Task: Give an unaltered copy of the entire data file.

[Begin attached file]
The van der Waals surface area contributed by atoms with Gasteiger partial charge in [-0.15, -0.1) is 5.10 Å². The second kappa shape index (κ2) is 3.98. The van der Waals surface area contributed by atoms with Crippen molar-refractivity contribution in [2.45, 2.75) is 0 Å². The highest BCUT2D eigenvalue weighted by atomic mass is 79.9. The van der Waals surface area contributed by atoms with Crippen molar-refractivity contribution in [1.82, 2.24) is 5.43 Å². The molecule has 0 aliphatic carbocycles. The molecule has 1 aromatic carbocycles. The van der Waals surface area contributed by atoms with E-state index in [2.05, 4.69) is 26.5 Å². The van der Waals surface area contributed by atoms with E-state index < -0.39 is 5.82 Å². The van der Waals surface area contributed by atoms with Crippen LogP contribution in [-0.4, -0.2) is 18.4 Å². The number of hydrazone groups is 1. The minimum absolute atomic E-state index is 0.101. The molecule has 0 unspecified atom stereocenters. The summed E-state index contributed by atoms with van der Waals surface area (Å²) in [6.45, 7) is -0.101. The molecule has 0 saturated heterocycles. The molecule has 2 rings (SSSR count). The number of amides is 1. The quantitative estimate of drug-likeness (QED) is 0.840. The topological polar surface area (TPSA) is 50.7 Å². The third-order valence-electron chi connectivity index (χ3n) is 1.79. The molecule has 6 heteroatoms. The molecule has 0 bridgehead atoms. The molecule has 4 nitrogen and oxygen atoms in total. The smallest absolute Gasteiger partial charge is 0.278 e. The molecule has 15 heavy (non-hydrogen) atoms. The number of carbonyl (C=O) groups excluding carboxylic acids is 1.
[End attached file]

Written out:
The van der Waals surface area contributed by atoms with Gasteiger partial charge in [-0.15, -0.1) is 5.10 Å². The second kappa shape index (κ2) is 3.98. The van der Waals surface area contributed by atoms with Crippen molar-refractivity contribution in [2.45, 2.75) is 0 Å². The highest BCUT2D eigenvalue weighted by atomic mass is 79.9. The van der Waals surface area contributed by atoms with Crippen molar-refractivity contribution in [1.82, 2.24) is 5.43 Å². The molecule has 0 aliphatic carbocycles. The molecule has 1 aromatic carbocycles. The van der Waals surface area contributed by atoms with E-state index in [2.05, 4.69) is 26.5 Å². The van der Waals surface area contributed by atoms with E-state index < -0.39 is 5.82 Å². The van der Waals surface area contributed by atoms with Crippen LogP contribution in [-0.4, -0.2) is 18.4 Å². The number of hydrazone groups is 1. The minimum absolute atomic E-state index is 0.101. The molecule has 0 unspecified atom stereocenters. The summed E-state index contributed by atoms with van der Waals surface area (Å²) in [6.45, 7) is -0.101. The molecule has 0 saturated heterocycles. The molecule has 2 rings (SSSR count). The number of amides is 1. The quantitative estimate of drug-likeness (QED) is 0.840. The topological polar surface area (TPSA) is 50.7 Å². The third-order valence-electron chi connectivity index (χ3n) is 1.79. The molecule has 6 heteroatoms. The molecule has 0 bridgehead atoms. The molecule has 4 nitrogen and oxygen atoms in total. The smallest absolute Gasteiger partial charge is 0.278 e. The molecule has 15 heavy (non-hydrogen) atoms. The number of carbonyl (C=O) groups excluding carboxylic acids is 1.